PETA Exhibit Traces Dark History of Animal Exploitation in Laboratories
For Immediate Release:
August 17, 2021
Amanda Hays 202-483-7382
Washington – Starting Wednesday, passersby around the Washington Monument are in for a shock. A gigantic “spider” will take over the lawn to represent the realistic-looking fake spiders that National Institutes of Health experimenter Elisabeth Murray uses to torment brain-damaged monkeys in her notorious monkey fright tests—alongside PETA’s new “Without Consent” exhibit, which explores the shameful, sordid history of using animals in painful experiments from the 1920s to the present day.
“Scaring brain-damaged monkeys with fake spiders is just one horrific way experimenters terrorize other animals because they can,” says PETA Senior Vice President Kathy Guillermo. “PETA’s exhibit drags their dirty deeds out of the shadows and points out that having the power to exploit others doesn’t give us the right to do so.”
In addition to criticizing Murray’s experiments, the exhibit documents the horrific work of experimenters who deafened cats and cut their spines, electroshocked dogs so many times that they gave up trying to escape, and took infant monkeys away from their mothers and raised them alone in what they called a “pit of despair.” The exhibit contends that just as society now understands that past experiments on vulnerable humans were wrong, a similar moral awakening should prompt us to extend consideration to other nonconsenting sentient beings today.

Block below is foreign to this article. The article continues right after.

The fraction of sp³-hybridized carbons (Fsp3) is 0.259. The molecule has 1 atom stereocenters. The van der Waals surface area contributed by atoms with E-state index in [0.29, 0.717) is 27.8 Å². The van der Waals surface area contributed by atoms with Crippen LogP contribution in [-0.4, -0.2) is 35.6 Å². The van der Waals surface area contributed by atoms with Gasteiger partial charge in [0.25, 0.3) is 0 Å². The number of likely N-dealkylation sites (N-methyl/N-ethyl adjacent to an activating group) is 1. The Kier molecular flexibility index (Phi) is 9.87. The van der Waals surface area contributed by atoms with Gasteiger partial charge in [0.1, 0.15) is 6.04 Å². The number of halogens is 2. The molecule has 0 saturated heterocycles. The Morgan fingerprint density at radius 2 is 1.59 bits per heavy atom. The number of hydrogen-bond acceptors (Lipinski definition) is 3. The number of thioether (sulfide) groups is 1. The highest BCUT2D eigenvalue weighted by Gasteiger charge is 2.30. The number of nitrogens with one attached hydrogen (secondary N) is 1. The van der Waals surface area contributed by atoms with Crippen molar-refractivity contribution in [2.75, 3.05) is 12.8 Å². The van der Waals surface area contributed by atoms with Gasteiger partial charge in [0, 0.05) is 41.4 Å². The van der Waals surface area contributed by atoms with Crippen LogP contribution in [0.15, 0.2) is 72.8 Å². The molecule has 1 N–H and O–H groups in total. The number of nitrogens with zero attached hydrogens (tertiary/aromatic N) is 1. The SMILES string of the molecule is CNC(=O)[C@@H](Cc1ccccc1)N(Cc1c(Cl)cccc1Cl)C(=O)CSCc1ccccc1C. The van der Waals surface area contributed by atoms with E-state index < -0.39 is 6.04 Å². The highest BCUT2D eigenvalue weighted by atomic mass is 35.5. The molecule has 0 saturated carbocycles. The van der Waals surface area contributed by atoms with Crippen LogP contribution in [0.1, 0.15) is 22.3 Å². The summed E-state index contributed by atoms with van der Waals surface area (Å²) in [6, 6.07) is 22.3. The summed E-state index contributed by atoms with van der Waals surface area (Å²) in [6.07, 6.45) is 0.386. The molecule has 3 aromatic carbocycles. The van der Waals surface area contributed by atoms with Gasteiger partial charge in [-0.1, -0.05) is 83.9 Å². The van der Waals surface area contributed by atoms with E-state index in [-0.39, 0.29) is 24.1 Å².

PETA—whose motto reads, in part, that “animals are not ours to experiment on”—opposes speciesism, a human-supremacist worldview. For more information, please visit PETA.org or follow the group on Twitter, Facebook, or Instagram.
The exhibit is located at the intersection of Jefferson Dr. S.W. and Raoul Wallenberg Pl. S.W., and will be up from 9 a.m. to 6 p.m. each day through Tuesday, September 7. The “spider” will be on display through Thursday, August 19. An interactive virtual exhibit is available here.